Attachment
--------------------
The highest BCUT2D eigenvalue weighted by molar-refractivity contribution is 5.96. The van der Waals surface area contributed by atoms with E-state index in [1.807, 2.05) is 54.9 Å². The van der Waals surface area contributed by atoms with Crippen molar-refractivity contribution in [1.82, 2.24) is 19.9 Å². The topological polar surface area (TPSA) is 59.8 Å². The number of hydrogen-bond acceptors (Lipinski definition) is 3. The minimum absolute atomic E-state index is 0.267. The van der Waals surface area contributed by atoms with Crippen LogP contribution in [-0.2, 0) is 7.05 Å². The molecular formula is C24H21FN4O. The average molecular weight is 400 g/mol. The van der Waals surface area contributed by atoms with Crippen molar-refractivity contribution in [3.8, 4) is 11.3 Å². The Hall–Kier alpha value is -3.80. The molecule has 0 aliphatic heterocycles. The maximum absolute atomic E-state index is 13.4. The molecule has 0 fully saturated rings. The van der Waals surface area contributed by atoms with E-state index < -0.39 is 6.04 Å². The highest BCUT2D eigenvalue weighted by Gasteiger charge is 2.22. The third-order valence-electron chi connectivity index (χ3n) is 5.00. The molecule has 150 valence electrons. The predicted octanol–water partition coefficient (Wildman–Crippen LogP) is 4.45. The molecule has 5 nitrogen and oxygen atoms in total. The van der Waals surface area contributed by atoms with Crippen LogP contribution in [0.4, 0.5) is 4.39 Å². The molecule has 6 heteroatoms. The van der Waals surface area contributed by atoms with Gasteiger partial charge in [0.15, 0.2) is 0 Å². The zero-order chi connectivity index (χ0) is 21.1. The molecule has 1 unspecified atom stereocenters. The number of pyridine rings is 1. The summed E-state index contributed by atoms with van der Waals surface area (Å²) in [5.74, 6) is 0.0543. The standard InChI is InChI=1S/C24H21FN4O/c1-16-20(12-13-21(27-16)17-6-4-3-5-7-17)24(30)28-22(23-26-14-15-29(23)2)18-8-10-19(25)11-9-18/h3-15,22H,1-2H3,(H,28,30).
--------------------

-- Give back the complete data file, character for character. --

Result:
The highest BCUT2D eigenvalue weighted by molar-refractivity contribution is 5.96. The van der Waals surface area contributed by atoms with E-state index in [1.807, 2.05) is 54.9 Å². The van der Waals surface area contributed by atoms with Crippen molar-refractivity contribution in [1.82, 2.24) is 19.9 Å². The topological polar surface area (TPSA) is 59.8 Å². The number of hydrogen-bond acceptors (Lipinski definition) is 3. The minimum absolute atomic E-state index is 0.267. The van der Waals surface area contributed by atoms with Crippen LogP contribution in [-0.2, 0) is 7.05 Å². The molecular formula is C24H21FN4O. The average molecular weight is 400 g/mol. The van der Waals surface area contributed by atoms with Crippen molar-refractivity contribution in [3.8, 4) is 11.3 Å². The Hall–Kier alpha value is -3.80. The molecule has 0 aliphatic heterocycles. The maximum absolute atomic E-state index is 13.4. The molecule has 0 fully saturated rings. The van der Waals surface area contributed by atoms with E-state index < -0.39 is 6.04 Å². The highest BCUT2D eigenvalue weighted by Gasteiger charge is 2.22. The third-order valence-electron chi connectivity index (χ3n) is 5.00. The molecule has 150 valence electrons. The predicted octanol–water partition coefficient (Wildman–Crippen LogP) is 4.45. The molecule has 5 nitrogen and oxygen atoms in total. The van der Waals surface area contributed by atoms with Crippen LogP contribution in [0.4, 0.5) is 4.39 Å². The molecule has 6 heteroatoms. The van der Waals surface area contributed by atoms with Gasteiger partial charge in [0.15, 0.2) is 0 Å². The zero-order chi connectivity index (χ0) is 21.1. The molecule has 1 unspecified atom stereocenters. The number of pyridine rings is 1. The summed E-state index contributed by atoms with van der Waals surface area (Å²) in [5.74, 6) is 0.0543. The standard InChI is InChI=1S/C24H21FN4O/c1-16-20(12-13-21(27-16)17-6-4-3-5-7-17)24(30)28-22(23-26-14-15-29(23)2)18-8-10-19(25)11-9-18/h3-15,22H,1-2H3,(H,28,30).